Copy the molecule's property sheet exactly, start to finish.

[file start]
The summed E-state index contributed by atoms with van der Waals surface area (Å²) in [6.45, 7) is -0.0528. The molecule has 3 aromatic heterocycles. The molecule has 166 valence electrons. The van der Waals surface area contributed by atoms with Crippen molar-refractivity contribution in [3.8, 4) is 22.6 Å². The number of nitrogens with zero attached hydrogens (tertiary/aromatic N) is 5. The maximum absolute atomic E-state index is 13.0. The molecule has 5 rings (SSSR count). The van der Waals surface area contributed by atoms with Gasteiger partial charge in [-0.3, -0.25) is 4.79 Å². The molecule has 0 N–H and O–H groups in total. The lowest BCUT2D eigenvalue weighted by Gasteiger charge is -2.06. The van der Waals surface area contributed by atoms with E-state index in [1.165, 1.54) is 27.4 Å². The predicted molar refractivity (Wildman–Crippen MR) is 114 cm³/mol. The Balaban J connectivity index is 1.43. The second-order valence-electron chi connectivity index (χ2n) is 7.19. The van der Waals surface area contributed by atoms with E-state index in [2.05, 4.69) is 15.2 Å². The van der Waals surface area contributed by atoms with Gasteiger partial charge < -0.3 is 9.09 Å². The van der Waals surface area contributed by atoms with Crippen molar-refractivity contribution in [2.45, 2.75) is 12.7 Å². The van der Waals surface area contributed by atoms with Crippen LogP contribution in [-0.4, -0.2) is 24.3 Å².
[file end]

The summed E-state index contributed by atoms with van der Waals surface area (Å²) in [6.45, 7) is -0.0528. The molecule has 3 aromatic heterocycles. The molecule has 166 valence electrons. The van der Waals surface area contributed by atoms with Crippen molar-refractivity contribution in [3.8, 4) is 22.6 Å². The number of nitrogens with zero attached hydrogens (tertiary/aromatic N) is 5. The maximum absolute atomic E-state index is 13.0. The molecule has 5 rings (SSSR count). The van der Waals surface area contributed by atoms with Gasteiger partial charge in [-0.3, -0.25) is 4.79 Å². The molecule has 0 N–H and O–H groups in total. The lowest BCUT2D eigenvalue weighted by Gasteiger charge is -2.06. The van der Waals surface area contributed by atoms with E-state index in [1.165, 1.54) is 27.4 Å². The predicted molar refractivity (Wildman–Crippen MR) is 114 cm³/mol. The Balaban J connectivity index is 1.43. The second-order valence-electron chi connectivity index (χ2n) is 7.19. The van der Waals surface area contributed by atoms with E-state index in [2.05, 4.69) is 15.2 Å². The van der Waals surface area contributed by atoms with Gasteiger partial charge < -0.3 is 9.09 Å². The van der Waals surface area contributed by atoms with Crippen molar-refractivity contribution in [2.45, 2.75) is 12.7 Å². The van der Waals surface area contributed by atoms with Crippen LogP contribution in [-0.4, -0.2) is 24.3 Å².